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June 29, 2020

Comments

Don Z. Block

I have the same response as Stephen Lewin and deeply regret that I was not more interested in what my paternal grandparents experienced. They, too, were from Belarus, and they spoke very little English. They lived in Brownsville on Amboy Street, and I hated visiting them. It was difficult to get a cab to drive us there, and more difficult to get one to drive us back, and the neighborhood was dangerous. And I simply had no way to communicate with them. But my grandfather's voice would break whenever he saw me, and he would give me the biggest hug. And I know so little about my grandparents. My grandmother died in the Amboy Street house, and my dad and his brothers removed my grandad from the home he wanted to stay in and placed him in an assisted living home. We visited him once--it was some facility on Bay Parkway, I believe--and he was sullen and barely communicative. He died soon after. He did whatever he could to get out of Belarus and create a better life for his descendants. I never appreciated that until long after he died.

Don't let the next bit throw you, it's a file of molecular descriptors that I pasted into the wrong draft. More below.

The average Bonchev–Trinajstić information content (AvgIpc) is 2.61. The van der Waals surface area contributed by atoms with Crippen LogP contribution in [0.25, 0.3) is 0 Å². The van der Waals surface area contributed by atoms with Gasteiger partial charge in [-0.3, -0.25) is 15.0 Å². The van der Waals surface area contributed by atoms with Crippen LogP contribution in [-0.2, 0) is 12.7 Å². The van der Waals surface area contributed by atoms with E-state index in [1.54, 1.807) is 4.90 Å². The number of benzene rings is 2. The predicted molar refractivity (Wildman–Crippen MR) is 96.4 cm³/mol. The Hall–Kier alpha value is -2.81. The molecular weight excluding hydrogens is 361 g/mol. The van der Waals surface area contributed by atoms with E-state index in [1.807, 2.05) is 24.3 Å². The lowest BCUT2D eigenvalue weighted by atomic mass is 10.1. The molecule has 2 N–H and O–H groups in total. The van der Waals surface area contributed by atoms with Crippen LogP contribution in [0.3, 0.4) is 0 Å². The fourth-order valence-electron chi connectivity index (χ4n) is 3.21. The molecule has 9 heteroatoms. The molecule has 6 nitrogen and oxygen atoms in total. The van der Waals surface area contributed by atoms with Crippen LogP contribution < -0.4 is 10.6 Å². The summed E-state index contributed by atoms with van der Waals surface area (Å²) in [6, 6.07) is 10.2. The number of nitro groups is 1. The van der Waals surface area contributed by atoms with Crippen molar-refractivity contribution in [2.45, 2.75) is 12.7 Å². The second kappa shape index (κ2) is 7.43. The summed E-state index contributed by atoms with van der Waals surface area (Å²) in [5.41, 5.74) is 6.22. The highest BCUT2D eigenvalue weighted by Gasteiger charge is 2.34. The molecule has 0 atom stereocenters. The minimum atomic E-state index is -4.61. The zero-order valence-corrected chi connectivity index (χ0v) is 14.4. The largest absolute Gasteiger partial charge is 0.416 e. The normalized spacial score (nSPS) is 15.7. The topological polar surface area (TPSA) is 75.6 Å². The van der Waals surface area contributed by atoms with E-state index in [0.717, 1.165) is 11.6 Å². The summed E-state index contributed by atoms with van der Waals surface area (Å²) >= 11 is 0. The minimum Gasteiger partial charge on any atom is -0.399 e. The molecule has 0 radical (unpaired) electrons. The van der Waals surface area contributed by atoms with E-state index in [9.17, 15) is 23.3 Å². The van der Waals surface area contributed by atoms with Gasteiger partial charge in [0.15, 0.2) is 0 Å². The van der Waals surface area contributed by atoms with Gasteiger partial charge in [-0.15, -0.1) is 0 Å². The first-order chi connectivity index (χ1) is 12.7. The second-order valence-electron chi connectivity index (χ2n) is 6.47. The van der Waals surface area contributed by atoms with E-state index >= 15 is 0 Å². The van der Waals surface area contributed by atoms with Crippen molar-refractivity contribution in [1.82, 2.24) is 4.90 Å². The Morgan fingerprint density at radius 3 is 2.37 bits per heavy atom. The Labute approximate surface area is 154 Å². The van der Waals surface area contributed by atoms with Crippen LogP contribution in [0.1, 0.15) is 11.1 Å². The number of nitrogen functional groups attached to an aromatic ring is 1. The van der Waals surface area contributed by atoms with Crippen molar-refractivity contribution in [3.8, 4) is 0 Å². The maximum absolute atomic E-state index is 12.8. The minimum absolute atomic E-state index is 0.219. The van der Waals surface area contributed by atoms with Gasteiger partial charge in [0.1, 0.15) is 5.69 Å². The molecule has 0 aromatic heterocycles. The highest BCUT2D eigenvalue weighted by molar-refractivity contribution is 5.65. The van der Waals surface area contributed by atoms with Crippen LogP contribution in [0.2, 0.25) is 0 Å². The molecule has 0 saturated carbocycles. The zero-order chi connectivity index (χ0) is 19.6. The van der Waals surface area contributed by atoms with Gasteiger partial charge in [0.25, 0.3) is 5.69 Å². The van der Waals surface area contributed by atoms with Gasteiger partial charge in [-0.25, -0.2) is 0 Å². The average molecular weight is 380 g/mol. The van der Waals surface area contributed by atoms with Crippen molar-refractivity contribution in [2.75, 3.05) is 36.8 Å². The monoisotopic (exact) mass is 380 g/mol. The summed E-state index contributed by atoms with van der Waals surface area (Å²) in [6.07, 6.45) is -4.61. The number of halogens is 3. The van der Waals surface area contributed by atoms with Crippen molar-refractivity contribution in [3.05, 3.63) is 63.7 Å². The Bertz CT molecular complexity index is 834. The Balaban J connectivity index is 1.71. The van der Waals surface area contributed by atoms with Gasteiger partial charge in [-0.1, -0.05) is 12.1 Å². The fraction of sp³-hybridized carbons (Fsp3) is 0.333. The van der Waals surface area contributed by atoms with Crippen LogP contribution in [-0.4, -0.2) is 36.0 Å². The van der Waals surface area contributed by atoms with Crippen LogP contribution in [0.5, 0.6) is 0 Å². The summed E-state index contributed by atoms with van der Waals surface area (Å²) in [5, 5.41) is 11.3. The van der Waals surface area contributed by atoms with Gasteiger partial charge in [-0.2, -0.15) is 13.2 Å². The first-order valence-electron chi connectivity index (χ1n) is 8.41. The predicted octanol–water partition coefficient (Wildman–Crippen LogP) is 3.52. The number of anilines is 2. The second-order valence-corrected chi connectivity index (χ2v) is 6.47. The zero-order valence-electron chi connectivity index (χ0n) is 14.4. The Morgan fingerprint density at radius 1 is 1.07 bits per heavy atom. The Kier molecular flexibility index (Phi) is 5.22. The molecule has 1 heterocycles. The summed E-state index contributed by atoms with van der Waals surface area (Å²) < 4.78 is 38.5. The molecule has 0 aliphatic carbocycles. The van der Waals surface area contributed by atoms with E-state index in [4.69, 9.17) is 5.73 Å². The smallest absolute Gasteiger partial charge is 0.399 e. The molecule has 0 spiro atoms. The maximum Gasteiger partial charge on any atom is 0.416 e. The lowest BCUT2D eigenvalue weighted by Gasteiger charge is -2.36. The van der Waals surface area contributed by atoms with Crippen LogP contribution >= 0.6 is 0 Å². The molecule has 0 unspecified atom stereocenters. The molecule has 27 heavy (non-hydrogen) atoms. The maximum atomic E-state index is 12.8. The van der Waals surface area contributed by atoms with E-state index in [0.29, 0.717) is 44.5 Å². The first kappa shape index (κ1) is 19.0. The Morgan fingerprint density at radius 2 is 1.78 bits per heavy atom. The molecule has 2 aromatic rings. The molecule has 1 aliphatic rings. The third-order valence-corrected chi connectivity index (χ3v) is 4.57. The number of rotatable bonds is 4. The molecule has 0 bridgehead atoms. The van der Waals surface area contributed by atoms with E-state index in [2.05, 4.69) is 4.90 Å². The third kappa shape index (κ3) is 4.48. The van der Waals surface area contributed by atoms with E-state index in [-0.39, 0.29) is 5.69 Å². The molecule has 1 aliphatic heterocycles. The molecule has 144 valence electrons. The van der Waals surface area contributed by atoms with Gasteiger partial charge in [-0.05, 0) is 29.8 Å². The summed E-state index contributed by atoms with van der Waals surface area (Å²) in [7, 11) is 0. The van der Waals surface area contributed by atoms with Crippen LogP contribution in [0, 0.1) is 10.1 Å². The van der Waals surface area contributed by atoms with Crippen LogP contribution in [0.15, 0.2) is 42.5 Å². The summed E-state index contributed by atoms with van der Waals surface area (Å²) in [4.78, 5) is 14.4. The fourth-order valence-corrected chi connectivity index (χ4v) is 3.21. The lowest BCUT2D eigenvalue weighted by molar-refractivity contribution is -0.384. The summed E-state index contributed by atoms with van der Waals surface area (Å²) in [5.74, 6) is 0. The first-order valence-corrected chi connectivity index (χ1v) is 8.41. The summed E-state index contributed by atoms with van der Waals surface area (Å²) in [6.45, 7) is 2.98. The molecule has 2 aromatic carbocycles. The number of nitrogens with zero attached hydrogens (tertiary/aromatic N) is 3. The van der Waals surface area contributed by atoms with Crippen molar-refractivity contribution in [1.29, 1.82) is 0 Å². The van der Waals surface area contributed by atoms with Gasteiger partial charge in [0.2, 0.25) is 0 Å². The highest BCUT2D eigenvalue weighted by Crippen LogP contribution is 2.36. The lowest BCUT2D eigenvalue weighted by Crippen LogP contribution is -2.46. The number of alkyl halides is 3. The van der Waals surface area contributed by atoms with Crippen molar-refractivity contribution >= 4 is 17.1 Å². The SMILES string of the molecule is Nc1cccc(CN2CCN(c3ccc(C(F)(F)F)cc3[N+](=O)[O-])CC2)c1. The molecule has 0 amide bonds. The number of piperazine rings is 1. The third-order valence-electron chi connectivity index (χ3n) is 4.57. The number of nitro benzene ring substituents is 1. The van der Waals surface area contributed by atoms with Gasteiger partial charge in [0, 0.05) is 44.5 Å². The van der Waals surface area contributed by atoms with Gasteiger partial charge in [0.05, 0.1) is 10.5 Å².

Mary K. Wakeman

"They sacrificed themselves to invest in me." That's a HEAVY burden to carry!!

Stephen M Lewin

I was touched by your piece on your immigrant relatives. I also went through a phase of denigrating my old-world relatives (My grandfather, with unintentional humor, once called his "comrades" his "chronics.") and only now do I appreciate their struggles, their accomplishment, their quirky sense of humor.
How are ya doin'? Everything OK here.
Steve Lewin

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